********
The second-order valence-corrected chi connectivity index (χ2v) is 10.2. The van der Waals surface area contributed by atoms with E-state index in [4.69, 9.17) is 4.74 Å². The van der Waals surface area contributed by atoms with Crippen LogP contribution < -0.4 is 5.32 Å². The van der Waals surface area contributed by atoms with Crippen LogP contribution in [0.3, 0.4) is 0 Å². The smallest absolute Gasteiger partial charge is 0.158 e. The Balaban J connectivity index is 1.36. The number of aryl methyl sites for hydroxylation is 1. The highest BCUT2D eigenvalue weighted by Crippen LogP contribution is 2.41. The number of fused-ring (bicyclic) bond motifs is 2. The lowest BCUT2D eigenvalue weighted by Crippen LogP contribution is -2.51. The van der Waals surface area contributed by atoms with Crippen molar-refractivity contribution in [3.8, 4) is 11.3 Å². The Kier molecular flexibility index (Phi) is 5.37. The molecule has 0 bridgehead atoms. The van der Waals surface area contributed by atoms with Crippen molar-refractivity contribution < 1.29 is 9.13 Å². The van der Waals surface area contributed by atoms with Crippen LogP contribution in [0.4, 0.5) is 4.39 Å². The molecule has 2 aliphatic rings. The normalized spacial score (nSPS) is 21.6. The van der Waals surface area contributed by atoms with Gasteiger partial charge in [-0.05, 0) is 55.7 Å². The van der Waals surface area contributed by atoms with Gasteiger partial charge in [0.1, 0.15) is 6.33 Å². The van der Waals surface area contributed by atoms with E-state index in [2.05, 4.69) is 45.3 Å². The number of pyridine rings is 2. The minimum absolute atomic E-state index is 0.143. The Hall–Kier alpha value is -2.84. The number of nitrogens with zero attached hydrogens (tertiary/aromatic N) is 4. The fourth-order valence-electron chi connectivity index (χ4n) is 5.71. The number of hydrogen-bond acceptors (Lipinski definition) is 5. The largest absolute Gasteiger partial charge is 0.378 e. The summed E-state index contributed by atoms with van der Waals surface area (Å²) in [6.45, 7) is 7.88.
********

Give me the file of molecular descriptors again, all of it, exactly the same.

The second-order valence-corrected chi connectivity index (χ2v) is 10.2. The van der Waals surface area contributed by atoms with E-state index in [4.69, 9.17) is 4.74 Å². The van der Waals surface area contributed by atoms with Crippen LogP contribution < -0.4 is 5.32 Å². The van der Waals surface area contributed by atoms with Crippen LogP contribution in [0.3, 0.4) is 0 Å². The smallest absolute Gasteiger partial charge is 0.158 e. The Balaban J connectivity index is 1.36. The number of aryl methyl sites for hydroxylation is 1. The highest BCUT2D eigenvalue weighted by Crippen LogP contribution is 2.41. The number of fused-ring (bicyclic) bond motifs is 2. The lowest BCUT2D eigenvalue weighted by Crippen LogP contribution is -2.51. The van der Waals surface area contributed by atoms with Crippen molar-refractivity contribution in [3.8, 4) is 11.3 Å². The Kier molecular flexibility index (Phi) is 5.37. The molecule has 0 bridgehead atoms. The van der Waals surface area contributed by atoms with Crippen molar-refractivity contribution < 1.29 is 9.13 Å². The van der Waals surface area contributed by atoms with Crippen LogP contribution in [0.4, 0.5) is 4.39 Å². The molecule has 2 aliphatic rings. The normalized spacial score (nSPS) is 21.6. The van der Waals surface area contributed by atoms with Gasteiger partial charge in [-0.05, 0) is 55.7 Å². The van der Waals surface area contributed by atoms with Gasteiger partial charge in [0.1, 0.15) is 6.33 Å². The van der Waals surface area contributed by atoms with E-state index in [2.05, 4.69) is 45.3 Å². The number of pyridine rings is 2. The minimum absolute atomic E-state index is 0.143. The Hall–Kier alpha value is -2.84. The number of nitrogens with zero attached hydrogens (tertiary/aromatic N) is 4. The fourth-order valence-electron chi connectivity index (χ4n) is 5.71. The number of hydrogen-bond acceptors (Lipinski definition) is 5. The largest absolute Gasteiger partial charge is 0.378 e. The summed E-state index contributed by atoms with van der Waals surface area (Å²) in [6.45, 7) is 7.88.